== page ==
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Urban Garden Inspiration & Tips

By Blythe Yost June 18, 2019


Urban gardening is perfect for a balcony, rooftop or small yard space. People often assume that the smaller the space, the easier it is to plan your a garden; but with a small space every square inch matters and therefore it can actually be quite difficult to create a functional layout and maximize your design. We asked our design team for some thoughts on how they approach small space designs for Tilly:

When designing an urban garden first think about its desired use. Are you looking to entertain and need a table? Or create a lounge with reclining chairs? Grow vegetables? Add a pop of color outside your window? Establish privacy?

After you’ve determined your purpose it can be helpful to look for inspiration - Pinterest, garden books, Instagram, Houzz, walking through your neighborhood can spark ideas.

Next take into consideration where the sun is coming from so you can figure out what types of plants will work or where table/chairs will be most enjoyable at the times of day you’ll use it.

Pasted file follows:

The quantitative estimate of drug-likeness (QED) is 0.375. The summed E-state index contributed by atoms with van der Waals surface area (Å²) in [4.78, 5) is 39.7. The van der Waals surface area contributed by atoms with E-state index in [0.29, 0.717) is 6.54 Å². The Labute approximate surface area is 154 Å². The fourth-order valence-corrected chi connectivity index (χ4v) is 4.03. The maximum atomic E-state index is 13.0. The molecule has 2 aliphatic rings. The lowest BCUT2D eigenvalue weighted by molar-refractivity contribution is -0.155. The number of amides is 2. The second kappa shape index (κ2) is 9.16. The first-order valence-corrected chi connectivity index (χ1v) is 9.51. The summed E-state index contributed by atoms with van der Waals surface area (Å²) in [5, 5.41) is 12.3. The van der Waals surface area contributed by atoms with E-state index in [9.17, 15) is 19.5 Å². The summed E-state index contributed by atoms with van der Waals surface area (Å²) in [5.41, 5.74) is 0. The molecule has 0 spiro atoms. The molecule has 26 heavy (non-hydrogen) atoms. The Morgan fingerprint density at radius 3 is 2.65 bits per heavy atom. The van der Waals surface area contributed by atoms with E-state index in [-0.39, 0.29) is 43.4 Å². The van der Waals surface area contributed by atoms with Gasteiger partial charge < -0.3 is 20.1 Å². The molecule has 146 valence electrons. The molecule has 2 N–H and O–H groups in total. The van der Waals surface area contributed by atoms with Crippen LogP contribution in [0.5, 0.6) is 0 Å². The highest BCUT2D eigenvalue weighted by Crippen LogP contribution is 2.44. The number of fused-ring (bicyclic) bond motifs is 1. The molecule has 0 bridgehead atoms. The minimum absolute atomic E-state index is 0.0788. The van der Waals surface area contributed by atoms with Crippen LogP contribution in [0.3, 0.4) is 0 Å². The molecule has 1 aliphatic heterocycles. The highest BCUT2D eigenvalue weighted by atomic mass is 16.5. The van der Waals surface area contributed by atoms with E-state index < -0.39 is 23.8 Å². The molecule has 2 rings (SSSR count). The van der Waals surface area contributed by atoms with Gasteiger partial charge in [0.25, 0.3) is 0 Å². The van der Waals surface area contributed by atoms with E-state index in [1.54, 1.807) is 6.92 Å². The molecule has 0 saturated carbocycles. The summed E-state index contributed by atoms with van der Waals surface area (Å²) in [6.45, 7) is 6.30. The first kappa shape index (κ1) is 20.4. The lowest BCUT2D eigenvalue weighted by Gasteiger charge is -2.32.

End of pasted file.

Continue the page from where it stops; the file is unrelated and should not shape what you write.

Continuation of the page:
Get creative using plants for privacy - emerald green arborvitae, bamboo, vines, leafy bushes, ornamental grasses, can all be great options. There are also some great DIY vertical planters that can lend privacy and are very space efficient. Planters can be a refreshing and relatively easy way to insert some greenery. Just pick planters that fit your space and style and fill them with flowers, vegetables, herbs or whatever else you desire. Make sure you have adequate drainage for any container so you don’t end up with puddles on your patio. You should have one inch of drainage medium per foot of the height of the container and raise your container off the ground a few inches so water can easily drain.

If you are using native city soil be wary of compaction and amend seasonally with compost as urban soils are often depleted. A quick reference point from Urban Garden NYC is if your container is 2’x2’x2’ (8 cubic feet), you will need 6 to 8 bags of soil depending on the size of the root mass and the drainage.

If you’re completely lacking outdoor space, window boxes or hanging baskets add character and personality! Do a little research to find out what plants and pollinators are native to your area to help promote biodiversity.

An urban garden can add a taste of the country…. or at least some greenery from your living room. Enjoy!

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